Linking Families Statewide with Community Resources: A Manual Based on Connecticut's Help Me Grow Program

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This online manual, available in its entirety on The Commonwealth Fund Web site, will guide those interested in exploring, creating, and/or enhancing a statewide single-point-of-access system for children from birth to age 8 who are at risk for developmental or behavioral problems. The material is based on Connecticut's Help Me Grow initiative, a program that assists families and providers in identifying developmental concerns, finding appropriate resources, and helping families connect with programs and services.

The Issue: Despite many opportunities to intervene with children at risk for developmental delay, states face challenges in linking young children to the services they need. Most young children attend child care centers and visit health care professionals, and their families participate in a variety of service programs. Yet, even when children's developmental needs are recognized in these settings, connecting families and children with services often proves difficult. Matching children with services requires knowledge about community-based programs, an understanding of eligibility requirements, and persistence in navigating waiting lists and other enrollment barriers.

Organization: State of Connecticut's Children's Trust Fund; The United Way of Connecticut/2-1-1; the Connecticut Birth to Three System; the Children and Youth with Special Health Care Needs section of the Connecticut Department of Public Health; and Early Childhood Education.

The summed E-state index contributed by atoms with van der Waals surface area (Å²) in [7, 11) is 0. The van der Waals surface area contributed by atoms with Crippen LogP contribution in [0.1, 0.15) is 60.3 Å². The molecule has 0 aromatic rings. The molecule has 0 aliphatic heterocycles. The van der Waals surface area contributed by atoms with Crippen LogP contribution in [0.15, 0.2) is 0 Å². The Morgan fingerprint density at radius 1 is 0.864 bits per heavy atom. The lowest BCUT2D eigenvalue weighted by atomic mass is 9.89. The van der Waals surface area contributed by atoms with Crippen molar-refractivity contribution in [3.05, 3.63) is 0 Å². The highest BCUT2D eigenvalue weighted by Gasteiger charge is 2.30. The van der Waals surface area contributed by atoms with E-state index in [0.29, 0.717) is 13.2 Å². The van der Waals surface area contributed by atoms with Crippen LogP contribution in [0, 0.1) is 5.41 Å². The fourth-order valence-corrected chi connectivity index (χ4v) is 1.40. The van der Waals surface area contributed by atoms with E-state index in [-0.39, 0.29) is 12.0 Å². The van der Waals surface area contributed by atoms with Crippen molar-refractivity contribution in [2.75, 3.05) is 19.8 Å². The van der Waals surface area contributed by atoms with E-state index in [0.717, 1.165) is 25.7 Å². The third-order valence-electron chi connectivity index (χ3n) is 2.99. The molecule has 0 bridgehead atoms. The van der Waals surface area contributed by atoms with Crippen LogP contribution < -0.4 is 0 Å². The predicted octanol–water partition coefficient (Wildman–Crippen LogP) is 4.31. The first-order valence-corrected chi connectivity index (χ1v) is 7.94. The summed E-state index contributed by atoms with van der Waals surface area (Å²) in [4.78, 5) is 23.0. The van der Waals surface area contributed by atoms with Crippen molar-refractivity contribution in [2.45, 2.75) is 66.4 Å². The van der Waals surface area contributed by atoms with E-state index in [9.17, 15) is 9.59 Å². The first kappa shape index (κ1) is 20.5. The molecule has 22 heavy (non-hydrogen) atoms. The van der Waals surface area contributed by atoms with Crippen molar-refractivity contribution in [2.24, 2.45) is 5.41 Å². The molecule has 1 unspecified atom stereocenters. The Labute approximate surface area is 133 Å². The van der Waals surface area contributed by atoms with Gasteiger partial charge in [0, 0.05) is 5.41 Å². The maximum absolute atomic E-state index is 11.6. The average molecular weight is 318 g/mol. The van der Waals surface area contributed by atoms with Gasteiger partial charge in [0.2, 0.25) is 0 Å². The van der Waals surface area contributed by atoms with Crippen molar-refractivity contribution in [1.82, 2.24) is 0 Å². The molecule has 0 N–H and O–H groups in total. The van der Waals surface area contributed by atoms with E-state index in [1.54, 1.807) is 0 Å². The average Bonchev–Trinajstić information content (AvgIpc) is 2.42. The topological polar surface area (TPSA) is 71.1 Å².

Target Audiences: Providers, planners, and funders, as well as advocates for children's services.

The Intervention: This Web-based manual provides practical information and guidance on addressing developmental and behavioral problems by helping parents and providers connect families to community resources via a single point of entry such as a call center. Components include:

  • Building Collaboration. This section offers guidance on recruiting, and maintaining partnerships. A number of barriers to collaboration exist and solutions are discussed.
  • The Call Center. Gives the steps for setting up a call center to serve as the single-point-of-entry, including staffing, maintaining up-to-date resource information, and collecting data.
  • Community-Based Liaisons. Describes the work of child development community liaisons who work in regional offices, network with community organizations, and provide technical assistance and training to providers.
  • Data Collection, Evaluation, and Continuous Quality Improvement. Reviews how to collect tracking data and offers strategies for monitoring the extent of developmental surveillance and referral by health care providers, families, child care centers, and agencies.

For Further Information:
Contact Joanna Bogin at 860-610-4267 or JBogin@connecticutchildrens.org.
Updated February 2010

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